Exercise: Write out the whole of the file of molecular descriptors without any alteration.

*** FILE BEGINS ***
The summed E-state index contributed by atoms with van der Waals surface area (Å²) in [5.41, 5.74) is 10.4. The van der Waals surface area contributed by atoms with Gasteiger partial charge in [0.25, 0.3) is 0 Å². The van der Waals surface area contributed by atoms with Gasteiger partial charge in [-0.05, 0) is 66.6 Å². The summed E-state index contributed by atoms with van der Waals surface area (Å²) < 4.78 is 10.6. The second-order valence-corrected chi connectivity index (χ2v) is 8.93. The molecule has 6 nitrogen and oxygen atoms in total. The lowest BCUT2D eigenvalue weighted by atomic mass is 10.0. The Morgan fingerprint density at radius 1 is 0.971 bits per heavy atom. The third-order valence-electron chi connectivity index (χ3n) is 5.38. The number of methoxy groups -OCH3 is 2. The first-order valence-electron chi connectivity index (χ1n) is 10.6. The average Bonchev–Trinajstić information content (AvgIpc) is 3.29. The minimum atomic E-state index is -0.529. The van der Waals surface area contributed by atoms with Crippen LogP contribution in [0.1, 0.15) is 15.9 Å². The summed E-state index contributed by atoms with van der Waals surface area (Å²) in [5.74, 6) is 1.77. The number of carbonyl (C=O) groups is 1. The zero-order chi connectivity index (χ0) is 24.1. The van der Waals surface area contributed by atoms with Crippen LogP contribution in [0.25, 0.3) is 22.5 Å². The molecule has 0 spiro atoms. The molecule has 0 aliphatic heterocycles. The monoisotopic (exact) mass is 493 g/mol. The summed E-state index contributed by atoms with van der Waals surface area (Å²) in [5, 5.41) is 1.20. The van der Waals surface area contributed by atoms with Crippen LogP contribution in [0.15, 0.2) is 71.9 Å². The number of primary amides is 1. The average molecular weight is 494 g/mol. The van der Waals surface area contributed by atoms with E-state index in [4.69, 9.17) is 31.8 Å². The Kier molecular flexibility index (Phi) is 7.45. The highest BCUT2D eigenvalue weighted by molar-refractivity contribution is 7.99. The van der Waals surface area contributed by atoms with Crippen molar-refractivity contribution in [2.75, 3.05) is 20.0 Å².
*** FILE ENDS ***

The summed E-state index contributed by atoms with van der Waals surface area (Å²) in [5.41, 5.74) is 10.4. The van der Waals surface area contributed by atoms with Gasteiger partial charge in [0.25, 0.3) is 0 Å². The van der Waals surface area contributed by atoms with Gasteiger partial charge in [-0.05, 0) is 66.6 Å². The summed E-state index contributed by atoms with van der Waals surface area (Å²) < 4.78 is 10.6. The second-order valence-corrected chi connectivity index (χ2v) is 8.93. The molecule has 6 nitrogen and oxygen atoms in total. The lowest BCUT2D eigenvalue weighted by atomic mass is 10.0. The Morgan fingerprint density at radius 1 is 0.971 bits per heavy atom. The third-order valence-electron chi connectivity index (χ3n) is 5.38. The number of methoxy groups -OCH3 is 2. The first-order valence-electron chi connectivity index (χ1n) is 10.6. The average Bonchev–Trinajstić information content (AvgIpc) is 3.29. The minimum atomic E-state index is -0.529. The van der Waals surface area contributed by atoms with Crippen LogP contribution in [0.1, 0.15) is 15.9 Å². The summed E-state index contributed by atoms with van der Waals surface area (Å²) in [5.74, 6) is 1.77. The number of carbonyl (C=O) groups is 1. The zero-order chi connectivity index (χ0) is 24.1. The van der Waals surface area contributed by atoms with Crippen LogP contribution in [0.25, 0.3) is 22.5 Å². The molecule has 0 spiro atoms. The molecule has 0 aliphatic heterocycles. The monoisotopic (exact) mass is 493 g/mol. The summed E-state index contributed by atoms with van der Waals surface area (Å²) in [5, 5.41) is 1.20. The van der Waals surface area contributed by atoms with Crippen LogP contribution in [0.15, 0.2) is 71.9 Å². The number of primary amides is 1. The average molecular weight is 494 g/mol. The van der Waals surface area contributed by atoms with E-state index in [4.69, 9.17) is 31.8 Å². The Kier molecular flexibility index (Phi) is 7.45. The highest BCUT2D eigenvalue weighted by molar-refractivity contribution is 7.99. The van der Waals surface area contributed by atoms with Crippen molar-refractivity contribution in [2.75, 3.05) is 20.0 Å².